Home Big Lots Repositions Opening Prices, Bargains After Tough Q2
August 30, 2022

Big Lots Repositions Opening Prices, Bargains After Tough Q2

By Mike Duff

Contributing Editor

As it worked to bring inventories down and serve shoppers with a broader range of bargains, Big Lots posted comparable sales and earnings declines but still did better than Wall Street expected.

For the second quarter, Big Lots posted a net loss of $84.2 million, or $2.91 per diluted share, versus net income of $37.7 million, or $1.09 per diluted share, in the 2021 period. Adjusted for one-time events, net loss was $66 million, or $2.28 per diluted share, in the quarter. No adjustment was made in the year-prior period, the company reported

On average, analysts as polled by Yahoo Finance expected an adjusted diluted per share loss of $2.47 and revenues of $1.34 billion.

Comparable sales decreased 9.2% as net sales slipped 7.6% to $1.35 billion versus the year-before period, Big Lots stated. Operating loss was $109.1 million versus operating profit of $53.85 million in the year-previous period. Big Lots pointed out that its three-year comp growth rate was 3.6%. Net new stores and relocations contributed 160 basis points of sales growth in the quarter year over year.

In a conference call, Bruce Thorn, Big Lots president and CEO, said on a three-year comp basis, soft home was among those categories seeing accelerated movement while food remained on an even keel and furniture, hard home, and consumables decelerated slightly as consumers shifted their spending priorities away from bigger ticket items in the current economic environment. Big Lots is responding, Thorn said. This fall, Big Lots will once again offer a $299 recliner, one example in the home category, and the big-ticket furniture segment specifically, where the retailer is adjusting opening price points to establish a stronger value proposition for shoppers. The company also is bringing bargain items onto end caps, which already has elicited consumer interest in segments including toys, vacuums, home textiles and furniture.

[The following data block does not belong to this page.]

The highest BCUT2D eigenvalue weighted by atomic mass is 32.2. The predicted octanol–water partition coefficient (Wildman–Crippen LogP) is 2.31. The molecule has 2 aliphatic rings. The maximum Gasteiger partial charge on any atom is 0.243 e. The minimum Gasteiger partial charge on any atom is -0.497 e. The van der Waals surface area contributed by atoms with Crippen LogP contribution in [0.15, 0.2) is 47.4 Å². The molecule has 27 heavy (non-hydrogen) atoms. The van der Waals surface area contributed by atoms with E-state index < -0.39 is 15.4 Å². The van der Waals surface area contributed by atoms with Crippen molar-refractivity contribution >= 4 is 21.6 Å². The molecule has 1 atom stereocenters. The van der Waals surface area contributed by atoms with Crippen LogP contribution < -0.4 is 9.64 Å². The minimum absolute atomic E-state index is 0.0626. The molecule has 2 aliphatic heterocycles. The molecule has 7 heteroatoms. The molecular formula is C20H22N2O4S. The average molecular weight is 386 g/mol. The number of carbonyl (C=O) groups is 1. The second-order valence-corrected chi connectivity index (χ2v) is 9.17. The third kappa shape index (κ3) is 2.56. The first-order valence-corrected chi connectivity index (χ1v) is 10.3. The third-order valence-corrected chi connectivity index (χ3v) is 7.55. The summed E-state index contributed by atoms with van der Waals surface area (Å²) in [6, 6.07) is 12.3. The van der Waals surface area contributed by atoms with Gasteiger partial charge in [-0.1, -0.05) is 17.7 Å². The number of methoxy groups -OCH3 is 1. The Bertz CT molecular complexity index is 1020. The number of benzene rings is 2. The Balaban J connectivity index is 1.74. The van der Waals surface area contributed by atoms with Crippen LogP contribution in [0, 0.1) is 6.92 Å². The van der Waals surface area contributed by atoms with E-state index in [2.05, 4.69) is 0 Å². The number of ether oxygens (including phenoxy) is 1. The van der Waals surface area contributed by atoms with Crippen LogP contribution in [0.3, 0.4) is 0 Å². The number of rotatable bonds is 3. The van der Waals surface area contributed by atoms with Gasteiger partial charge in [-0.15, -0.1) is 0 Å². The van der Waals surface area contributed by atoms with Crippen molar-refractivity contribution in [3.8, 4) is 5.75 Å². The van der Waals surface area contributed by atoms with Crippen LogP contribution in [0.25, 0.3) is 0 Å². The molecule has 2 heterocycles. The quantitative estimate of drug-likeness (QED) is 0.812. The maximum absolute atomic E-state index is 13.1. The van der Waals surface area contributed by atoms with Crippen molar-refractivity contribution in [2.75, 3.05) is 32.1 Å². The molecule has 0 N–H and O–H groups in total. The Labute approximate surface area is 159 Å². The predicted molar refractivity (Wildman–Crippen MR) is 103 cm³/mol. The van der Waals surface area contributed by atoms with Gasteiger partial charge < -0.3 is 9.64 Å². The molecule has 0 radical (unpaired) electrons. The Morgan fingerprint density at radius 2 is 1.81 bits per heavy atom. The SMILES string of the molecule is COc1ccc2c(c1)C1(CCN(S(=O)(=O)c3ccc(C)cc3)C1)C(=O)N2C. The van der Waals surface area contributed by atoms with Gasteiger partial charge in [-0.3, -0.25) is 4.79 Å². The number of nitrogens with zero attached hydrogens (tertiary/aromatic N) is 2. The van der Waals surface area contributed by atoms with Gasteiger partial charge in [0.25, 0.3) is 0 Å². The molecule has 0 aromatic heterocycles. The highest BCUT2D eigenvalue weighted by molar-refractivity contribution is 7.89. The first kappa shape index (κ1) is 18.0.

As to the liquidity issue, Jonathan Ramsden, Big Lots CFO, said potential sales and sales/leasebacks, potentially encompassing 50 stores and the company’s headquarters, would be one route to enhancing liquidity.

In announcing the financial results, Thorn said the company has been prudent as it “managed costs tightly, made great progress on repositioning our assortment towards better bargains/closeouts and lower price points, and took important steps to enhance our balance sheet and secure our liquidity. We also brought inventories down materially versus Q1, putting us on track to right-size our inventory position by Q4. This, in turn, better positions us to bring even more deals to our customers.”

Thorn added that shoppers, finding themselves stretched by inflation are, “starting to trade down more. We are here to help them, with strategically adjusted opening price points and great value throughout our stores. Further, we are making our bargains/closeouts and treasures even easier to find with end-caps and signage that are simpler and more compelling. We are moving faster to provide even better deals and assortments for our customers by leveraging our vendor relationships and excellent private label brands. We are also building additional capabilities to grow our e-commerce business.” 

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